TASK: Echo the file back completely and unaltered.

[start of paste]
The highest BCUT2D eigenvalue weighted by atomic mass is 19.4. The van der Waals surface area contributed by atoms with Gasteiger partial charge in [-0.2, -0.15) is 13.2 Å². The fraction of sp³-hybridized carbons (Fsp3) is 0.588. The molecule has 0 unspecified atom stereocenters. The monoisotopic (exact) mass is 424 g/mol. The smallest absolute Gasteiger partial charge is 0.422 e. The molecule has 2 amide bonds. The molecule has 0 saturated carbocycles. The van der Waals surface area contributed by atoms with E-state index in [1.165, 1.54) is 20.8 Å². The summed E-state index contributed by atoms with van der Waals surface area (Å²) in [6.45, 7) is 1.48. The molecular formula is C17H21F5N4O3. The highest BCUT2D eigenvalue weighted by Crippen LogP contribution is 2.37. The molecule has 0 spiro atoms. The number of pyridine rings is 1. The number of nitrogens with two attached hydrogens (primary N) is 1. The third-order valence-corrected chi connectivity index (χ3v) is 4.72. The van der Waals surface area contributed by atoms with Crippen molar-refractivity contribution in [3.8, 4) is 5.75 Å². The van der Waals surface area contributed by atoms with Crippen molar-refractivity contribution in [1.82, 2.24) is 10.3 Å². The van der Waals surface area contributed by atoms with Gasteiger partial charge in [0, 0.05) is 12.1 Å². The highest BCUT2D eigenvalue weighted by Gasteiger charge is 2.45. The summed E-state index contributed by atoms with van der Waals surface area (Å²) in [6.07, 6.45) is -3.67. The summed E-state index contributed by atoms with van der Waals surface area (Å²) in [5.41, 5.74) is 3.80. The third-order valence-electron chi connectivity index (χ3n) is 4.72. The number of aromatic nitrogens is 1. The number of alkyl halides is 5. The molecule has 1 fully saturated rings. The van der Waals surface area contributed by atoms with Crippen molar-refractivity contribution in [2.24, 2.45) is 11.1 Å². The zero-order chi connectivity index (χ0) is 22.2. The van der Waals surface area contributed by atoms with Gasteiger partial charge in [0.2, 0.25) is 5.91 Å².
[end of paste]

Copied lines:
The highest BCUT2D eigenvalue weighted by atomic mass is 19.4. The van der Waals surface area contributed by atoms with Gasteiger partial charge in [-0.2, -0.15) is 13.2 Å². The fraction of sp³-hybridized carbons (Fsp3) is 0.588. The molecule has 0 unspecified atom stereocenters. The monoisotopic (exact) mass is 424 g/mol. The smallest absolute Gasteiger partial charge is 0.422 e. The molecule has 2 amide bonds. The molecule has 0 saturated carbocycles. The van der Waals surface area contributed by atoms with E-state index in [1.165, 1.54) is 20.8 Å². The summed E-state index contributed by atoms with van der Waals surface area (Å²) in [6.45, 7) is 1.48. The molecular formula is C17H21F5N4O3. The highest BCUT2D eigenvalue weighted by Crippen LogP contribution is 2.37. The molecule has 0 spiro atoms. The number of pyridine rings is 1. The number of nitrogens with two attached hydrogens (primary N) is 1. The third-order valence-corrected chi connectivity index (χ3v) is 4.72. The van der Waals surface area contributed by atoms with Crippen molar-refractivity contribution in [3.8, 4) is 5.75 Å². The van der Waals surface area contributed by atoms with Crippen molar-refractivity contribution in [1.82, 2.24) is 10.3 Å². The van der Waals surface area contributed by atoms with Gasteiger partial charge in [0, 0.05) is 12.1 Å². The highest BCUT2D eigenvalue weighted by Gasteiger charge is 2.45. The summed E-state index contributed by atoms with van der Waals surface area (Å²) in [6.07, 6.45) is -3.67. The summed E-state index contributed by atoms with van der Waals surface area (Å²) in [5.41, 5.74) is 3.80. The third-order valence-electron chi connectivity index (χ3n) is 4.72. The number of aromatic nitrogens is 1. The number of alkyl halides is 5. The molecule has 1 fully saturated rings. The van der Waals surface area contributed by atoms with Crippen molar-refractivity contribution in [2.24, 2.45) is 11.1 Å². The zero-order chi connectivity index (χ0) is 22.2. The van der Waals surface area contributed by atoms with Gasteiger partial charge in [0.2, 0.25) is 5.91 Å².